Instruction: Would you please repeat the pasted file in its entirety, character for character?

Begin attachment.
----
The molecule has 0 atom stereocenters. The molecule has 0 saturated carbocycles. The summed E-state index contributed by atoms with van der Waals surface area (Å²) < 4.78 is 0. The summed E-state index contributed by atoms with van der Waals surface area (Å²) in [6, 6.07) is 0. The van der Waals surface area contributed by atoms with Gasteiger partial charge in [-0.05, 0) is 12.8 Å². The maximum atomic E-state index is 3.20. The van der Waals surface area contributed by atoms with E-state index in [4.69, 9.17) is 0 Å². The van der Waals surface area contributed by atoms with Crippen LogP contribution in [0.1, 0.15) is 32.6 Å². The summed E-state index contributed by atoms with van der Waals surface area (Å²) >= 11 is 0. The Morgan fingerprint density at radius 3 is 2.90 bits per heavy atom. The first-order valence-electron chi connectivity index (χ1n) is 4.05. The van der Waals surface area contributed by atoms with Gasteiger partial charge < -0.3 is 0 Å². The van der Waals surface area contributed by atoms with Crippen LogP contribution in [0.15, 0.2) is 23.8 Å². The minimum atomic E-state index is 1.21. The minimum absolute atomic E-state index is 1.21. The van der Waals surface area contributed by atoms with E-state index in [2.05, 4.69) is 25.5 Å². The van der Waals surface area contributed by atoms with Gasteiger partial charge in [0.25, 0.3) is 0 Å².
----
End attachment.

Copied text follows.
The molecule has 0 atom stereocenters. The molecule has 0 saturated carbocycles. The summed E-state index contributed by atoms with van der Waals surface area (Å²) < 4.78 is 0. The summed E-state index contributed by atoms with van der Waals surface area (Å²) in [6, 6.07) is 0. The van der Waals surface area contributed by atoms with Gasteiger partial charge in [-0.05, 0) is 12.8 Å². The maximum atomic E-state index is 3.20. The van der Waals surface area contributed by atoms with E-state index in [4.69, 9.17) is 0 Å². The van der Waals surface area contributed by atoms with Crippen LogP contribution in [0.1, 0.15) is 32.6 Å². The summed E-state index contributed by atoms with van der Waals surface area (Å²) >= 11 is 0. The Morgan fingerprint density at radius 3 is 2.90 bits per heavy atom. The first-order valence-electron chi connectivity index (χ1n) is 4.05. The van der Waals surface area contributed by atoms with Gasteiger partial charge < -0.3 is 0 Å². The van der Waals surface area contributed by atoms with Crippen LogP contribution in [0.15, 0.2) is 23.8 Å². The minimum atomic E-state index is 1.21. The minimum absolute atomic E-state index is 1.21. The van der Waals surface area contributed by atoms with E-state index in [2.05, 4.69) is 25.5 Å². The van der Waals surface area contributed by atoms with Gasteiger partial charge in [0.25, 0.3) is 0 Å².